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Discrimination of Green Arabica and Robusta Coffee Beans by Raman Spectroscopy
Citation key Keidel2010
Author Keidel, Anke and von Stetten, David and Rodrigues, Carla and Maguas, Cristina and Hildebrandt, Peter
Pages 11187-11192
Year 2010
ISSN 0021-8561
DOI 10.1021/jf101999c
Address 1155 16TH ST, NW, WASHINGTON, DC 20036 USA
Journal JOURNAL OF AGRICULTURAL AND FOOD CHEMISTRY
Volume 58
Number 21
Month NOV 10
Publisher AMER CHEMICAL SOC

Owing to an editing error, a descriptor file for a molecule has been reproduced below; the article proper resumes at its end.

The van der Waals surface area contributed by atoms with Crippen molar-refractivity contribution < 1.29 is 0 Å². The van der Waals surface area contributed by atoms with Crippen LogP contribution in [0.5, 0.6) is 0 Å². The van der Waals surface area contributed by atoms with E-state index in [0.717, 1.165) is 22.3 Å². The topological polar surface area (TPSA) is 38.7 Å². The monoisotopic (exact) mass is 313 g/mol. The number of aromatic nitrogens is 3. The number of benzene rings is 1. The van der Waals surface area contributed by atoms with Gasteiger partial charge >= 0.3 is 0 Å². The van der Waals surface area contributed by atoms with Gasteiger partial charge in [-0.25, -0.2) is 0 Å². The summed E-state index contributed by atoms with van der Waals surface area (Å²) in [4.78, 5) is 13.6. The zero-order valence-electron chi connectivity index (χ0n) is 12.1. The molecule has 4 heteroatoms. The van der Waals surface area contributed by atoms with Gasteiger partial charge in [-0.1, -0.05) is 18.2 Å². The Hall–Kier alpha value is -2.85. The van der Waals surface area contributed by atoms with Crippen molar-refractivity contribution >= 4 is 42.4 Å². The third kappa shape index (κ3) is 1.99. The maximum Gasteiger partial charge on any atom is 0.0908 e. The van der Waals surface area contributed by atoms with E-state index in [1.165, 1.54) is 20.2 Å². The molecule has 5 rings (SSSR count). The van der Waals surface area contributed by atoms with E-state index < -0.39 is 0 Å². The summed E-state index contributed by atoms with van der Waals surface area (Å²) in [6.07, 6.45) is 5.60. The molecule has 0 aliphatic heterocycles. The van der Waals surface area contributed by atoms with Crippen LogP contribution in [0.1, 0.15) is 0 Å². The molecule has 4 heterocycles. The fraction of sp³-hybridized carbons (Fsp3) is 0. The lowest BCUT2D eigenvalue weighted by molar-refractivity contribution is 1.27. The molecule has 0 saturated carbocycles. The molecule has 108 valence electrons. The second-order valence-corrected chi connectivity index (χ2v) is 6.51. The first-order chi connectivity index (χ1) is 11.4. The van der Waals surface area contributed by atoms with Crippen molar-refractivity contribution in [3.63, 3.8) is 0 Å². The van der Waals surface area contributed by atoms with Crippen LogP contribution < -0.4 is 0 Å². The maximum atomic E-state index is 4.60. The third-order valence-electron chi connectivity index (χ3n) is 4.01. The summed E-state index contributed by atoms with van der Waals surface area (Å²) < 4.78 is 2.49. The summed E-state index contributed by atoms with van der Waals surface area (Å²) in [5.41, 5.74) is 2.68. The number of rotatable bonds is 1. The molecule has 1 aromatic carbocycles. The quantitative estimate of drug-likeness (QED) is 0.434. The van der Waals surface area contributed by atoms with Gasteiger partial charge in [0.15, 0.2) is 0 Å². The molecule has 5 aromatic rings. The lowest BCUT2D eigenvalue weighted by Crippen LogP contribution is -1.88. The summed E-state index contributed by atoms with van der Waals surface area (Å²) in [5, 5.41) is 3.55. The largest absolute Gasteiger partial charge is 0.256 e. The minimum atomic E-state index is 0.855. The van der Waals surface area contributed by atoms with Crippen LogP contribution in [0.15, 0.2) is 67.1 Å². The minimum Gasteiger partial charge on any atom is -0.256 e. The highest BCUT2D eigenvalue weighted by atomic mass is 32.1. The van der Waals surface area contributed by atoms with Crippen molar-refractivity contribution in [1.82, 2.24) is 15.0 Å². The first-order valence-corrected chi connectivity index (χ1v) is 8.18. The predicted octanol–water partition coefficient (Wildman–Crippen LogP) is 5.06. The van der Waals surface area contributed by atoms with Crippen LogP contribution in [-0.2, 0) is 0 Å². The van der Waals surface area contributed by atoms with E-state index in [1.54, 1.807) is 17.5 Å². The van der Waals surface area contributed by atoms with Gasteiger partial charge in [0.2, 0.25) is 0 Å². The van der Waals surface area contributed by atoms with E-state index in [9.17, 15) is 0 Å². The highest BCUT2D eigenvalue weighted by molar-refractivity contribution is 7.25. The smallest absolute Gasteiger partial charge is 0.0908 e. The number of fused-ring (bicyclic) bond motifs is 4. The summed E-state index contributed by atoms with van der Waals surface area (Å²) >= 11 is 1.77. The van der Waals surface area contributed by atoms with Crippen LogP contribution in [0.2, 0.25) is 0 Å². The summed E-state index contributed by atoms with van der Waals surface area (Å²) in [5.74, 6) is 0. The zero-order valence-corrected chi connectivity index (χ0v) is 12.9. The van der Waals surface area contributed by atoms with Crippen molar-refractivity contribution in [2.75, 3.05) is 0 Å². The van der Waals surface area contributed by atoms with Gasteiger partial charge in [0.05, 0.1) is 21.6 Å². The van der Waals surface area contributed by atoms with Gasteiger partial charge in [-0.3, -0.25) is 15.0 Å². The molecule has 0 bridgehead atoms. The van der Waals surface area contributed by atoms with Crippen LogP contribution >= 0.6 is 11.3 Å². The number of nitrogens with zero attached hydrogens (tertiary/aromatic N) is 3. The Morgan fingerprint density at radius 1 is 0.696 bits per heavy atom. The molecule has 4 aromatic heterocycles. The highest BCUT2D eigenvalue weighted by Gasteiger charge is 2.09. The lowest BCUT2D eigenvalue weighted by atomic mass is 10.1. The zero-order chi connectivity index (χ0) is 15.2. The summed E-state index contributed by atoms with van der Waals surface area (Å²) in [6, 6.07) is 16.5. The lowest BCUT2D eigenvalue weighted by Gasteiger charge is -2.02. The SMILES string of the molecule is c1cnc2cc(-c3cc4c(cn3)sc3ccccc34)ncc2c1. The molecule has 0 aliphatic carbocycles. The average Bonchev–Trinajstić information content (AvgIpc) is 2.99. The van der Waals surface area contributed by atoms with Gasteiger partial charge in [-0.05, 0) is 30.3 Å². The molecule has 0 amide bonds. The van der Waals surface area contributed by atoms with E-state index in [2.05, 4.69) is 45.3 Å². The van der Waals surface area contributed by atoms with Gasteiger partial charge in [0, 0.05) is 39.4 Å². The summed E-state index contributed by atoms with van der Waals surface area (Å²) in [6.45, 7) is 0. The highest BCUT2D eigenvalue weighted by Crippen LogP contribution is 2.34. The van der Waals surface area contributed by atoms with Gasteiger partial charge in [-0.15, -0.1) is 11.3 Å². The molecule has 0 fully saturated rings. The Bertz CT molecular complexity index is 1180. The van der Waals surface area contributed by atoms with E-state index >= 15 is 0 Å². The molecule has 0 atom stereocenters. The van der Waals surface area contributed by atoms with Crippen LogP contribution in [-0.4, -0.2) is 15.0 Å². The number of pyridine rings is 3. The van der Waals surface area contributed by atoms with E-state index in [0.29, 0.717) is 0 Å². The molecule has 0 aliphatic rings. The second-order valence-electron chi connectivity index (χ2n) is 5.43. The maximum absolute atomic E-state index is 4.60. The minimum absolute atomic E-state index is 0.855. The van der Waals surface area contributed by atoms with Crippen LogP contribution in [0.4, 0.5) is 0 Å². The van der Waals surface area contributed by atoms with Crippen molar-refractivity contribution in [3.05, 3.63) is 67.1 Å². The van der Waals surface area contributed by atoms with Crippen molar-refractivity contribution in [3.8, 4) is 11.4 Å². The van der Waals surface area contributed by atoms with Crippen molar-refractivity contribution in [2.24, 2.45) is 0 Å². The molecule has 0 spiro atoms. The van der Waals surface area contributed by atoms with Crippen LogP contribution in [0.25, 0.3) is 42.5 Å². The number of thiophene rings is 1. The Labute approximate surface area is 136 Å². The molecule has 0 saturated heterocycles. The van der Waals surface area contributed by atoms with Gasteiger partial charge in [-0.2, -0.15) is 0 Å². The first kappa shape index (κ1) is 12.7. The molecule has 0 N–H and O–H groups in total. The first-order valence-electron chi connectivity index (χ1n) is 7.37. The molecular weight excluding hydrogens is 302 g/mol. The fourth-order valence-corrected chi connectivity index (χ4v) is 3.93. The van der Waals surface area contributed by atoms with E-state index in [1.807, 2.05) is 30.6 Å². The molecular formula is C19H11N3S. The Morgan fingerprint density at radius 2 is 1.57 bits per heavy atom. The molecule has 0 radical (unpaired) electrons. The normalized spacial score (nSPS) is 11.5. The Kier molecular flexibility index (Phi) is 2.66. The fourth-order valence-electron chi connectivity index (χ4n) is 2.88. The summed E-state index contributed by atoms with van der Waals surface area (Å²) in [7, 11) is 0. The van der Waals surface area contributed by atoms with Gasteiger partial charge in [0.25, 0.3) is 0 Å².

Abstract This paper presents an approach that may be applied as an accurate and rapid tool for classifying coffee beans on the basis of the specific kahweol content. Using Fourier-transform Raman spectroscopy with 1064 nm excitation it is possible to monitor the characteristic Raman bands of kahweol in green coffee beans without chemical and physical processing of the beans. The procedure was optimized on the basis of 83 and 125 measurements of whole and ground beans, respectively, using coffee samples of two different species, Coffee arabica L. and Coffee canephora L. (var. Robusta), and different origins (Asia, Africa, and South America). The relative contribution of the kahweol in individual beans can be determined quantitatively by means of a component analysis of the spectra, yielding a spectral kahweol index (sigma(ka)) that is proportional to the relative content of kahweol in a coffee bean. The reproducibility of the spectroscopic measurement and analysis was found to be 3.5\%. Individual beans of the same type and origin reveal a scattering of the sigma(ka) values. Nevertheless, an unambiguous distinction between Arabica and Robusta samples is possible on the basis of single-bean measurements as the sigma(ka) values are greater than and less than 10 for Arabica and Robusta coffees, respectively. Measurements of whole and ground beans afforded very similar results, despite the heterogeneous distribution of kahweol within a bean. Unlike conventional analytical techniques, the single-bean sensitivity of the present approach may also allow for a rapid detection of unwanted admixtures of low-value Robusta coffee to high-quality and more expensive Arabica coffee.
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